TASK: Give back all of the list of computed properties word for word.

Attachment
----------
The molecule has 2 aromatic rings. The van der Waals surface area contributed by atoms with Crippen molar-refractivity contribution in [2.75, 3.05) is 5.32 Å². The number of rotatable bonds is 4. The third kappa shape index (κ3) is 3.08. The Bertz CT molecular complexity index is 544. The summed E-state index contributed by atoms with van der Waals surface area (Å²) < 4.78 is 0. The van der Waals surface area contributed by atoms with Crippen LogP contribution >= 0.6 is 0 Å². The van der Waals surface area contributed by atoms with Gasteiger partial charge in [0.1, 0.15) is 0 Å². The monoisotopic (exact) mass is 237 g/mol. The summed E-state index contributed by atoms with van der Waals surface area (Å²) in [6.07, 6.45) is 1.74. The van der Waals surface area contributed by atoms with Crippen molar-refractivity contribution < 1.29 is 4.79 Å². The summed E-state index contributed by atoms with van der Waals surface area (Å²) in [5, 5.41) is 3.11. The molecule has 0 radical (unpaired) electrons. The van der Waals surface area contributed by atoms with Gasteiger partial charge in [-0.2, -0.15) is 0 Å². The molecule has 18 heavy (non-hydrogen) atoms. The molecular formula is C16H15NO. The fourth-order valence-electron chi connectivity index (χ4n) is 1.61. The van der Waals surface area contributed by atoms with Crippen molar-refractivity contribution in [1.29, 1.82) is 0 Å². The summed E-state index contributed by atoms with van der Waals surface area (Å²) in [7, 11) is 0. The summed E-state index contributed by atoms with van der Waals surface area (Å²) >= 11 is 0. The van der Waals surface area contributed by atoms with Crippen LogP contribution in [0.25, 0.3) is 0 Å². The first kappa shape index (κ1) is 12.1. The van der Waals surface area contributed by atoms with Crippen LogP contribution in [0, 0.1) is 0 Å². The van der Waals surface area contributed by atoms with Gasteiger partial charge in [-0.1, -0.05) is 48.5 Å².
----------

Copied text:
The molecule has 2 aromatic rings. The van der Waals surface area contributed by atoms with Crippen molar-refractivity contribution in [2.75, 3.05) is 5.32 Å². The number of rotatable bonds is 4. The third kappa shape index (κ3) is 3.08. The Bertz CT molecular complexity index is 544. The summed E-state index contributed by atoms with van der Waals surface area (Å²) < 4.78 is 0. The van der Waals surface area contributed by atoms with Crippen LogP contribution >= 0.6 is 0 Å². The van der Waals surface area contributed by atoms with Gasteiger partial charge in [0.1, 0.15) is 0 Å². The monoisotopic (exact) mass is 237 g/mol. The summed E-state index contributed by atoms with van der Waals surface area (Å²) in [6.07, 6.45) is 1.74. The van der Waals surface area contributed by atoms with Crippen molar-refractivity contribution < 1.29 is 4.79 Å². The summed E-state index contributed by atoms with van der Waals surface area (Å²) in [5, 5.41) is 3.11. The molecule has 0 radical (unpaired) electrons. The van der Waals surface area contributed by atoms with Gasteiger partial charge in [-0.2, -0.15) is 0 Å². The molecule has 18 heavy (non-hydrogen) atoms. The molecular formula is C16H15NO. The fourth-order valence-electron chi connectivity index (χ4n) is 1.61. The van der Waals surface area contributed by atoms with Crippen molar-refractivity contribution in [1.29, 1.82) is 0 Å². The summed E-state index contributed by atoms with van der Waals surface area (Å²) in [7, 11) is 0. The summed E-state index contributed by atoms with van der Waals surface area (Å²) >= 11 is 0. The van der Waals surface area contributed by atoms with Crippen LogP contribution in [0.25, 0.3) is 0 Å². The first kappa shape index (κ1) is 12.1. The van der Waals surface area contributed by atoms with Crippen LogP contribution in [0, 0.1) is 0 Å². The van der Waals surface area contributed by atoms with Gasteiger partial charge in [-0.1, -0.05) is 48.5 Å².